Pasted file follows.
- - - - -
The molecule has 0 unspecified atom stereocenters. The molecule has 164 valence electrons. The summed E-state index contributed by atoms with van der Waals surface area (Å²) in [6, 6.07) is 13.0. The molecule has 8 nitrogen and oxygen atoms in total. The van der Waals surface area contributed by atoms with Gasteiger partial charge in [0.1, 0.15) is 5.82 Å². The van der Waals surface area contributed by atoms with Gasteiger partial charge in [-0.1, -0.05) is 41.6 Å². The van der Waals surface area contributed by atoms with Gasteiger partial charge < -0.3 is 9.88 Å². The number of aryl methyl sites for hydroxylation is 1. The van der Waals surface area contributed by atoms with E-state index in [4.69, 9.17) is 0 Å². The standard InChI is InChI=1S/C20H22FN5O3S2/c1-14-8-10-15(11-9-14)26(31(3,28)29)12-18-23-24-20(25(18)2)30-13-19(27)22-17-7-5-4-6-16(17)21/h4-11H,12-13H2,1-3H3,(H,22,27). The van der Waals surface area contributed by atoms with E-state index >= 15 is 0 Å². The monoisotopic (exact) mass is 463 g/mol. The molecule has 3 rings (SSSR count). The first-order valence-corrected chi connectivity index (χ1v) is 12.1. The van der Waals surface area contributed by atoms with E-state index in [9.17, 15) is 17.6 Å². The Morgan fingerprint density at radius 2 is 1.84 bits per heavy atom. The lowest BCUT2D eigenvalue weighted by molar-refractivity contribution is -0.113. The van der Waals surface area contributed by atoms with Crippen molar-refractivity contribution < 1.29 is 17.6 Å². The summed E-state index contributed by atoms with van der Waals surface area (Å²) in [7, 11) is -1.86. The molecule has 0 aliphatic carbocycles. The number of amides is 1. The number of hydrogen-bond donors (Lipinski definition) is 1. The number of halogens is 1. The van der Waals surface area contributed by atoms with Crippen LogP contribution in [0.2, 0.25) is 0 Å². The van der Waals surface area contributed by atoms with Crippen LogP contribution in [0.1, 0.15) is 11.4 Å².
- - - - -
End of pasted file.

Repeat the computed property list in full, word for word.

The molecule has 0 unspecified atom stereocenters. The molecule has 164 valence electrons. The summed E-state index contributed by atoms with van der Waals surface area (Å²) in [6, 6.07) is 13.0. The molecule has 8 nitrogen and oxygen atoms in total. The van der Waals surface area contributed by atoms with Gasteiger partial charge in [0.1, 0.15) is 5.82 Å². The van der Waals surface area contributed by atoms with Gasteiger partial charge in [-0.1, -0.05) is 41.6 Å². The van der Waals surface area contributed by atoms with Gasteiger partial charge < -0.3 is 9.88 Å². The number of aryl methyl sites for hydroxylation is 1. The van der Waals surface area contributed by atoms with E-state index in [4.69, 9.17) is 0 Å². The standard InChI is InChI=1S/C20H22FN5O3S2/c1-14-8-10-15(11-9-14)26(31(3,28)29)12-18-23-24-20(25(18)2)30-13-19(27)22-17-7-5-4-6-16(17)21/h4-11H,12-13H2,1-3H3,(H,22,27). The van der Waals surface area contributed by atoms with E-state index >= 15 is 0 Å². The monoisotopic (exact) mass is 463 g/mol. The molecule has 3 rings (SSSR count). The first-order valence-corrected chi connectivity index (χ1v) is 12.1. The van der Waals surface area contributed by atoms with E-state index in [9.17, 15) is 17.6 Å². The Morgan fingerprint density at radius 2 is 1.84 bits per heavy atom. The lowest BCUT2D eigenvalue weighted by molar-refractivity contribution is -0.113. The van der Waals surface area contributed by atoms with Crippen molar-refractivity contribution < 1.29 is 17.6 Å². The summed E-state index contributed by atoms with van der Waals surface area (Å²) in [7, 11) is -1.86. The molecule has 0 aliphatic carbocycles. The number of amides is 1. The number of hydrogen-bond donors (Lipinski definition) is 1. The number of halogens is 1. The van der Waals surface area contributed by atoms with Crippen LogP contribution in [0.2, 0.25) is 0 Å². The van der Waals surface area contributed by atoms with Crippen LogP contribution in [0.1, 0.15) is 11.4 Å².